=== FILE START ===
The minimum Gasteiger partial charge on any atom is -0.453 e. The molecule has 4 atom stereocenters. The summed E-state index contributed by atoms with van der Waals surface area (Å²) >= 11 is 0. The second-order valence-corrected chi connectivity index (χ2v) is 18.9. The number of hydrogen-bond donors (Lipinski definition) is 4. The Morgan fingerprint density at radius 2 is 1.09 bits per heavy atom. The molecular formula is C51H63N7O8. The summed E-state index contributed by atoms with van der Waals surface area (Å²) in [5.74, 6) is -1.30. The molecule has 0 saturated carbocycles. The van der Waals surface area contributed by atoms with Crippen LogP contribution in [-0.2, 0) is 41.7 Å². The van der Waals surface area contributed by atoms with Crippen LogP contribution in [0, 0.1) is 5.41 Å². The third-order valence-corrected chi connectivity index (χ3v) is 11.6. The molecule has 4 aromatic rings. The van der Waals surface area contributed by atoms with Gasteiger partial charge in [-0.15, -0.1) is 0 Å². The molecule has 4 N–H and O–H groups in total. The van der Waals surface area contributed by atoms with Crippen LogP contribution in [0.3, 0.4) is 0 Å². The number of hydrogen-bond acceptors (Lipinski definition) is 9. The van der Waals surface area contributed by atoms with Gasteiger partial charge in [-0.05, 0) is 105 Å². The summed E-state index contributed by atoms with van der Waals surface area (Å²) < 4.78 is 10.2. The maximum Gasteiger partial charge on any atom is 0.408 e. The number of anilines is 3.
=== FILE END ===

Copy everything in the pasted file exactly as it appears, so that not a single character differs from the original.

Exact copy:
The minimum Gasteiger partial charge on any atom is -0.453 e. The molecule has 4 atom stereocenters. The summed E-state index contributed by atoms with van der Waals surface area (Å²) >= 11 is 0. The second-order valence-corrected chi connectivity index (χ2v) is 18.9. The number of hydrogen-bond donors (Lipinski definition) is 4. The Morgan fingerprint density at radius 2 is 1.09 bits per heavy atom. The molecular formula is C51H63N7O8. The summed E-state index contributed by atoms with van der Waals surface area (Å²) in [5.74, 6) is -1.30. The molecule has 0 saturated carbocycles. The van der Waals surface area contributed by atoms with Crippen LogP contribution in [-0.2, 0) is 41.7 Å². The van der Waals surface area contributed by atoms with Crippen LogP contribution in [0, 0.1) is 5.41 Å². The third-order valence-corrected chi connectivity index (χ3v) is 11.6. The molecule has 4 aromatic rings. The van der Waals surface area contributed by atoms with Gasteiger partial charge in [-0.15, -0.1) is 0 Å². The molecule has 4 N–H and O–H groups in total. The van der Waals surface area contributed by atoms with Crippen LogP contribution in [0.3, 0.4) is 0 Å². The number of hydrogen-bond acceptors (Lipinski definition) is 9. The van der Waals surface area contributed by atoms with Gasteiger partial charge in [-0.05, 0) is 105 Å². The summed E-state index contributed by atoms with van der Waals surface area (Å²) < 4.78 is 10.2. The maximum Gasteiger partial charge on any atom is 0.408 e. The number of anilines is 3.